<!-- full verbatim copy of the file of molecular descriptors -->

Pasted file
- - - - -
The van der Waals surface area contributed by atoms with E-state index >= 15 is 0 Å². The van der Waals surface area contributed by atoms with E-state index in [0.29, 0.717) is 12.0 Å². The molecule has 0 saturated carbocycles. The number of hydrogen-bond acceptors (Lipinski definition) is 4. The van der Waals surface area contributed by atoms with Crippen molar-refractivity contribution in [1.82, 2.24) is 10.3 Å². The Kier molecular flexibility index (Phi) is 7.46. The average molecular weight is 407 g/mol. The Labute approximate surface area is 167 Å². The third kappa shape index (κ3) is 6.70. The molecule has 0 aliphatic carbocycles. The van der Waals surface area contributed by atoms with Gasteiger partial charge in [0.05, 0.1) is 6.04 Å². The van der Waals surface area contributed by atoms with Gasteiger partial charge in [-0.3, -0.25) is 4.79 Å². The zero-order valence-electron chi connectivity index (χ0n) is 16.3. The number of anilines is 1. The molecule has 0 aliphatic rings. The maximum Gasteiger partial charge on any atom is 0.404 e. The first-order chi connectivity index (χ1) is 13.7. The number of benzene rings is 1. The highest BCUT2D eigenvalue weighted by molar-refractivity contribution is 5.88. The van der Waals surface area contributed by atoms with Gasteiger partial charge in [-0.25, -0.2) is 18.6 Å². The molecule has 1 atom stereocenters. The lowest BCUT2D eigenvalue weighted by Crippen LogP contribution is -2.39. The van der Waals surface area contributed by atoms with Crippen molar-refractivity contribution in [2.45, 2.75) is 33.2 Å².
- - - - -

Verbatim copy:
The van der Waals surface area contributed by atoms with E-state index >= 15 is 0 Å². The van der Waals surface area contributed by atoms with E-state index in [0.29, 0.717) is 12.0 Å². The molecule has 0 saturated carbocycles. The number of hydrogen-bond acceptors (Lipinski definition) is 4. The van der Waals surface area contributed by atoms with Crippen molar-refractivity contribution in [1.82, 2.24) is 10.3 Å². The Kier molecular flexibility index (Phi) is 7.46. The average molecular weight is 407 g/mol. The Labute approximate surface area is 167 Å². The third kappa shape index (κ3) is 6.70. The molecule has 0 aliphatic carbocycles. The van der Waals surface area contributed by atoms with Gasteiger partial charge in [0.05, 0.1) is 6.04 Å². The van der Waals surface area contributed by atoms with Gasteiger partial charge in [-0.3, -0.25) is 4.79 Å². The zero-order valence-electron chi connectivity index (χ0n) is 16.3. The number of anilines is 1. The molecule has 0 aliphatic rings. The maximum Gasteiger partial charge on any atom is 0.404 e. The first-order chi connectivity index (χ1) is 13.7. The number of benzene rings is 1. The highest BCUT2D eigenvalue weighted by molar-refractivity contribution is 5.88. The van der Waals surface area contributed by atoms with Gasteiger partial charge in [-0.25, -0.2) is 18.6 Å². The molecule has 1 atom stereocenters. The lowest BCUT2D eigenvalue weighted by Crippen LogP contribution is -2.39. The van der Waals surface area contributed by atoms with Crippen molar-refractivity contribution in [2.45, 2.75) is 33.2 Å².